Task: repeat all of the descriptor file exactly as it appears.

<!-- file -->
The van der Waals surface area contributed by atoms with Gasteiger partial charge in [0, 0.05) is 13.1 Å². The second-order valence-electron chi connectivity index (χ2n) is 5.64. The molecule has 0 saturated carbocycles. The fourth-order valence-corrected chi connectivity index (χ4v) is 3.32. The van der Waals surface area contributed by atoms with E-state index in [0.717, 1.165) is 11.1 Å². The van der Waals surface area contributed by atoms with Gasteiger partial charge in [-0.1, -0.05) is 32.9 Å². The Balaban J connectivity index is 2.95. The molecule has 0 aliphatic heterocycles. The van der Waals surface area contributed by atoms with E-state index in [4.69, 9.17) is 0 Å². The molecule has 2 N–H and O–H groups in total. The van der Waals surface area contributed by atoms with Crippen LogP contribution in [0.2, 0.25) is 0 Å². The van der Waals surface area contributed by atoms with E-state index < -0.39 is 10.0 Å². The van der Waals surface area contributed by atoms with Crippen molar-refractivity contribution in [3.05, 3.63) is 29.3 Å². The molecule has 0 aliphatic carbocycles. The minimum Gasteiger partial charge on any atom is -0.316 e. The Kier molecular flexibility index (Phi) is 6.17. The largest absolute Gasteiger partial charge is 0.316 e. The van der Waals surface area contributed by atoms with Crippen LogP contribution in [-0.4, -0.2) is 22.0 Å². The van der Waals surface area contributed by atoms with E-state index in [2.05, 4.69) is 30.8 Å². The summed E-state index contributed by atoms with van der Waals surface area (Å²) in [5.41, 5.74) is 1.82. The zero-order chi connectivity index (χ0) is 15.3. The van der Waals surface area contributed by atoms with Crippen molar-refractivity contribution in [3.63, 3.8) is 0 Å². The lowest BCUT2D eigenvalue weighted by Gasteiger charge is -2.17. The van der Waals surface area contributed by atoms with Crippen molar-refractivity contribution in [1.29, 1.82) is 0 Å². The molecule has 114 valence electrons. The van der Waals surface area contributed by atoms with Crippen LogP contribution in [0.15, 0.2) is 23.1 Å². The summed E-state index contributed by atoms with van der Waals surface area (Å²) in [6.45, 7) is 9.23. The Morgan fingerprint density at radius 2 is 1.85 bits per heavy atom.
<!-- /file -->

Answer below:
The van der Waals surface area contributed by atoms with Gasteiger partial charge in [0, 0.05) is 13.1 Å². The second-order valence-electron chi connectivity index (χ2n) is 5.64. The molecule has 0 saturated carbocycles. The fourth-order valence-corrected chi connectivity index (χ4v) is 3.32. The van der Waals surface area contributed by atoms with E-state index in [0.717, 1.165) is 11.1 Å². The van der Waals surface area contributed by atoms with Gasteiger partial charge in [-0.1, -0.05) is 32.9 Å². The Balaban J connectivity index is 2.95. The molecule has 0 aliphatic heterocycles. The van der Waals surface area contributed by atoms with E-state index in [4.69, 9.17) is 0 Å². The molecule has 2 N–H and O–H groups in total. The van der Waals surface area contributed by atoms with Crippen LogP contribution in [0.2, 0.25) is 0 Å². The van der Waals surface area contributed by atoms with E-state index < -0.39 is 10.0 Å². The van der Waals surface area contributed by atoms with Crippen molar-refractivity contribution in [3.05, 3.63) is 29.3 Å². The molecule has 0 aliphatic carbocycles. The minimum Gasteiger partial charge on any atom is -0.316 e. The Kier molecular flexibility index (Phi) is 6.17. The largest absolute Gasteiger partial charge is 0.316 e. The van der Waals surface area contributed by atoms with Crippen LogP contribution in [-0.4, -0.2) is 22.0 Å². The van der Waals surface area contributed by atoms with E-state index in [2.05, 4.69) is 30.8 Å². The summed E-state index contributed by atoms with van der Waals surface area (Å²) in [5.41, 5.74) is 1.82. The zero-order chi connectivity index (χ0) is 15.3. The van der Waals surface area contributed by atoms with Crippen molar-refractivity contribution in [3.63, 3.8) is 0 Å². The lowest BCUT2D eigenvalue weighted by Gasteiger charge is -2.17. The van der Waals surface area contributed by atoms with Crippen molar-refractivity contribution in [1.29, 1.82) is 0 Å². The molecule has 114 valence electrons. The van der Waals surface area contributed by atoms with Crippen LogP contribution in [0.15, 0.2) is 23.1 Å². The summed E-state index contributed by atoms with van der Waals surface area (Å²) in [6.45, 7) is 9.23. The Morgan fingerprint density at radius 2 is 1.85 bits per heavy atom.